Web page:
With the course practically identical to what it was the previous time I had run the event (keep in mind that last year calf niggles, and forgetting the race bib prevented me from getting on the start line and I ended up going bowling instead), it would have been easy to try not to follow others but as it turned out for the first 15km that was basically the pattern. As I entered the path under one of the main roads alongside One Mile Creek I spent the time following a couple of lasses who were going at a similar speed to what I was. With Comrades in mind, I was trying to hold back from making the rapid overtaking moves (which also had an element of danger given runners would be coming the other way) but also conscious of working hard on the small uphill rises. Unfortunately I wasn’t exactly holding back speed wise, running 5:40 or faster per kilometre when I was looking for a slower tempo closer to the 5:55 or 6:00 per kilometre marker. I paid for it just as the turn around point at 15 Mile Creek’s path approached, and it was at that point where I contented myself with a relative cruise to the finish. I virtually walked much of the last 3 kilometres, partially due to leg fatigue and partially to stay out of the way of the 5 kilometre runners who were rapidly finishing their race (shades of getting out of the way of half marathoners at Perth’s City to Surf), and the unimportant time blew out to 2:07 when a sub 2:00 looked on the cards. Still I was happy that I got 21 kilometres into the legs, especially with what was to come.

This weekend sees the return trip to Port Macquarie for the Treble Breakwall Buster. For those that can’t remember this signature event in the Port Macquarie Running Festival is where runners have to complete the three main events Port has to offer, a half marathon, a 10km and a 5km (many of course take a sensible approach and only do one of these). With a total distance of 36.1 kilometres covered, this for me is as ideal of a training run in race conditions as I’ll ever get for Canberra (50km) and Comrades (despite the relatively flat nature of the course) with time on the feet and the need to hold back so there isn’t substantial breaks between finishing one leg and starting another. In that regard the aim is to basically run a 2 hour half marathon, followed up by a 60 minute 10km effort. There is also another motivation for me this year that will drive me toward success. Last year I made so many unscheduled pit stops, including a 10 minute stay in a porta-loo, I was the second last person in the Buster to finish, meaning that by the end of the 5km I was having to negotiate my way through kids starting and finishing their 1km dash (which this year is going to be run on the Saturday). Apart from the time on the feet and covering the distance, my aim is NOT to finish second last as a matter of pride, or at the very least not have to make unscheduled pit stops. I suppose that means avoiding Subway on Saturday night!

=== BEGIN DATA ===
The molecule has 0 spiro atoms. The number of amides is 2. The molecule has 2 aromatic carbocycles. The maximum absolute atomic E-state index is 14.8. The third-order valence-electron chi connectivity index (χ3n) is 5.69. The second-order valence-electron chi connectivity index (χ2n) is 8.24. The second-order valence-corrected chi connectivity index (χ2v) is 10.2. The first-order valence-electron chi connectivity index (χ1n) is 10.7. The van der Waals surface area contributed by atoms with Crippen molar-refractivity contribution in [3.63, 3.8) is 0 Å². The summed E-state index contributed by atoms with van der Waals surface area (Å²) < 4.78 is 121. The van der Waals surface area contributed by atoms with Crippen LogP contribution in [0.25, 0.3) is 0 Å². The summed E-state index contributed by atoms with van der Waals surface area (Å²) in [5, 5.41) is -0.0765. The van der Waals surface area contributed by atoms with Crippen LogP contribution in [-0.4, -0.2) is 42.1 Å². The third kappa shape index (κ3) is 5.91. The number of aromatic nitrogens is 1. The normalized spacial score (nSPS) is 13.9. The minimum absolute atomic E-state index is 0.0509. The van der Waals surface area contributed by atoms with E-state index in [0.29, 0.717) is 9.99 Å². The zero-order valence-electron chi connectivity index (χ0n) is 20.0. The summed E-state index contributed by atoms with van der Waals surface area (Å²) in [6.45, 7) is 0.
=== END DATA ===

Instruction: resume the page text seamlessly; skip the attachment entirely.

Following Port Macquarie will be another month of training leading up to Canberra’s 50km event a week before Easter. I am hopeful of knocking over a couple of 30 kilometre plus training runs in the lead up, where hopefully the weather even though it has cooled somewhat from the oppressiveness of February will become less humid. Today’s scheduled training run was basically curtailed several kilometres before where I wanted to stop after the humidity sapped the energy from the legs and saturated the shirt to make it feel as though I was running with a swimming rash vest on rather than a t-shirt. Work shifts for the next few weeks are reasonably favourable so including this weekend, I’m hoping to exceed 200 kilometres for the month and also well over 1200m of elevation gain (whether that’s accurate on Strava is debatable). Combining work, training, logistics (still some flights to book as well as obtaining the clearance) and at the end of the month football umpiring will just be another challenge that’s part of the 2019 Comrades journey.